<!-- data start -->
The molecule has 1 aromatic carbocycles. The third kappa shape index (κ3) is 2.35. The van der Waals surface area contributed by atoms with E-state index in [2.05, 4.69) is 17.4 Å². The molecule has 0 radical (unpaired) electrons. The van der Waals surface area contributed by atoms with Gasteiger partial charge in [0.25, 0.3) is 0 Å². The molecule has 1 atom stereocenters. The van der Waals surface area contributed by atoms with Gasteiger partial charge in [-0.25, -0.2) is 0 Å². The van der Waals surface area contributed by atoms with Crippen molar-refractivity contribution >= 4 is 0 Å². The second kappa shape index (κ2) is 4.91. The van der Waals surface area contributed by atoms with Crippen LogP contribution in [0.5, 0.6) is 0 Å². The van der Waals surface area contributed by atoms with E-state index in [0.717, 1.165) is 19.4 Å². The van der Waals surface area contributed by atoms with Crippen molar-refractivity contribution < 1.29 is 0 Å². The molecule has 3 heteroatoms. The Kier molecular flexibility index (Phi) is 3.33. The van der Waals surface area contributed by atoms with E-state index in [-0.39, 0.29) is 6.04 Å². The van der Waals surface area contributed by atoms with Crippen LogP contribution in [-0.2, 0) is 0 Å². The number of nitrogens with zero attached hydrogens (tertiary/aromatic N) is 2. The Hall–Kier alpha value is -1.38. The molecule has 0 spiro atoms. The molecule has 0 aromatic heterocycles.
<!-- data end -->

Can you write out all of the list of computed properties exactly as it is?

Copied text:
The molecule has 1 aromatic carbocycles. The third kappa shape index (κ3) is 2.35. The van der Waals surface area contributed by atoms with E-state index in [2.05, 4.69) is 17.4 Å². The molecule has 0 radical (unpaired) electrons. The van der Waals surface area contributed by atoms with Gasteiger partial charge in [0.25, 0.3) is 0 Å². The molecule has 1 atom stereocenters. The van der Waals surface area contributed by atoms with Gasteiger partial charge in [-0.25, -0.2) is 0 Å². The van der Waals surface area contributed by atoms with Crippen molar-refractivity contribution >= 4 is 0 Å². The second kappa shape index (κ2) is 4.91. The van der Waals surface area contributed by atoms with Crippen LogP contribution in [0.5, 0.6) is 0 Å². The van der Waals surface area contributed by atoms with E-state index in [0.717, 1.165) is 19.4 Å². The van der Waals surface area contributed by atoms with Crippen molar-refractivity contribution < 1.29 is 0 Å². The molecule has 3 heteroatoms. The Kier molecular flexibility index (Phi) is 3.33. The van der Waals surface area contributed by atoms with E-state index in [-0.39, 0.29) is 6.04 Å². The van der Waals surface area contributed by atoms with Crippen LogP contribution in [-0.2, 0) is 0 Å². The number of nitrogens with zero attached hydrogens (tertiary/aromatic N) is 2. The Hall–Kier alpha value is -1.38. The molecule has 0 spiro atoms. The molecule has 0 aromatic heterocycles.